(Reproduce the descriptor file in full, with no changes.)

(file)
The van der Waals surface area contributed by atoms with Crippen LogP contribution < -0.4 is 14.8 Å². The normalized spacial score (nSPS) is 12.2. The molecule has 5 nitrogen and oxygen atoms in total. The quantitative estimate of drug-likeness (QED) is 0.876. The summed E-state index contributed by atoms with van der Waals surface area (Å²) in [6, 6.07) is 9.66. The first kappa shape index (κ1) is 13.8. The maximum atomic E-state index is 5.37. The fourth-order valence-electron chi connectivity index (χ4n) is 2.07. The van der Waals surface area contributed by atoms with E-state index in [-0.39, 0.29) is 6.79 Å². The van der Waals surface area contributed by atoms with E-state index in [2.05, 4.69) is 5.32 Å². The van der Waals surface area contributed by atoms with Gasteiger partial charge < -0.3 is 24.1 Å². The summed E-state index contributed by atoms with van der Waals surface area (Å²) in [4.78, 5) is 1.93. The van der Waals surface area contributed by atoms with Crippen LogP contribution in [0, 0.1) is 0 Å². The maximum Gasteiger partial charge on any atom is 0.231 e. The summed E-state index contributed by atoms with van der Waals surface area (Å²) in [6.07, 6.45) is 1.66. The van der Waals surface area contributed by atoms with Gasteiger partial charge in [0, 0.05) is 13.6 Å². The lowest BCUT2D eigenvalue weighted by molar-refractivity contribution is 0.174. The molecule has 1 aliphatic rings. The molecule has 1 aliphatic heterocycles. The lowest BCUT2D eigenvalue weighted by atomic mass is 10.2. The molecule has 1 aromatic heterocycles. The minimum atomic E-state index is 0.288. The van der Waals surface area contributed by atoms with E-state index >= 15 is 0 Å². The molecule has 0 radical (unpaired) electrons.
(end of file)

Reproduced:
The van der Waals surface area contributed by atoms with Crippen LogP contribution < -0.4 is 14.8 Å². The normalized spacial score (nSPS) is 12.2. The molecule has 5 nitrogen and oxygen atoms in total. The quantitative estimate of drug-likeness (QED) is 0.876. The summed E-state index contributed by atoms with van der Waals surface area (Å²) in [6, 6.07) is 9.66. The first kappa shape index (κ1) is 13.8. The maximum atomic E-state index is 5.37. The fourth-order valence-electron chi connectivity index (χ4n) is 2.07. The van der Waals surface area contributed by atoms with E-state index in [-0.39, 0.29) is 6.79 Å². The van der Waals surface area contributed by atoms with E-state index in [2.05, 4.69) is 5.32 Å². The van der Waals surface area contributed by atoms with Gasteiger partial charge < -0.3 is 24.1 Å². The summed E-state index contributed by atoms with van der Waals surface area (Å²) in [4.78, 5) is 1.93. The van der Waals surface area contributed by atoms with Crippen LogP contribution in [0, 0.1) is 0 Å². The maximum Gasteiger partial charge on any atom is 0.231 e. The summed E-state index contributed by atoms with van der Waals surface area (Å²) in [6.07, 6.45) is 1.66. The van der Waals surface area contributed by atoms with Gasteiger partial charge in [0, 0.05) is 13.6 Å². The lowest BCUT2D eigenvalue weighted by molar-refractivity contribution is 0.174. The molecule has 1 aliphatic rings. The molecule has 1 aliphatic heterocycles. The lowest BCUT2D eigenvalue weighted by atomic mass is 10.2. The molecule has 1 aromatic heterocycles. The minimum atomic E-state index is 0.288. The van der Waals surface area contributed by atoms with E-state index >= 15 is 0 Å². The molecule has 0 radical (unpaired) electrons.